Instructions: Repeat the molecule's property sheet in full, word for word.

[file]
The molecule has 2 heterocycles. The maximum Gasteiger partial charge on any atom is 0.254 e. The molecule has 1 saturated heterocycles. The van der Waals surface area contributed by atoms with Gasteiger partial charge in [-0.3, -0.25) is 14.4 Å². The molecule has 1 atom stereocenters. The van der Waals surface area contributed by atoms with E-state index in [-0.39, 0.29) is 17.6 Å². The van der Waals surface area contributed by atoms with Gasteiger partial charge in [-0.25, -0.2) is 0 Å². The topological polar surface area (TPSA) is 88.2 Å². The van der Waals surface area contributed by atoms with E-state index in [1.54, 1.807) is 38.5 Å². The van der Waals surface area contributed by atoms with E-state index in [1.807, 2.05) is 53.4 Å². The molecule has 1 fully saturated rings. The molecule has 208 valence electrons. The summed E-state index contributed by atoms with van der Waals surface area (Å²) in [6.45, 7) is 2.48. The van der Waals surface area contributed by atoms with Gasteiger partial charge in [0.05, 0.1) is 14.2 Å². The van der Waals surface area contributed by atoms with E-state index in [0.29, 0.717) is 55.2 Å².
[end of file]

The molecule has 2 heterocycles. The maximum Gasteiger partial charge on any atom is 0.254 e. The molecule has 1 saturated heterocycles. The van der Waals surface area contributed by atoms with Gasteiger partial charge in [-0.3, -0.25) is 14.4 Å². The molecule has 1 atom stereocenters. The van der Waals surface area contributed by atoms with E-state index in [-0.39, 0.29) is 17.6 Å². The van der Waals surface area contributed by atoms with Gasteiger partial charge in [-0.25, -0.2) is 0 Å². The topological polar surface area (TPSA) is 88.2 Å². The van der Waals surface area contributed by atoms with E-state index in [1.54, 1.807) is 38.5 Å². The van der Waals surface area contributed by atoms with E-state index in [1.807, 2.05) is 53.4 Å². The molecule has 1 fully saturated rings. The molecule has 208 valence electrons. The summed E-state index contributed by atoms with van der Waals surface area (Å²) in [6.45, 7) is 2.48. The van der Waals surface area contributed by atoms with Gasteiger partial charge in [0.05, 0.1) is 14.2 Å². The van der Waals surface area contributed by atoms with E-state index in [0.29, 0.717) is 55.2 Å².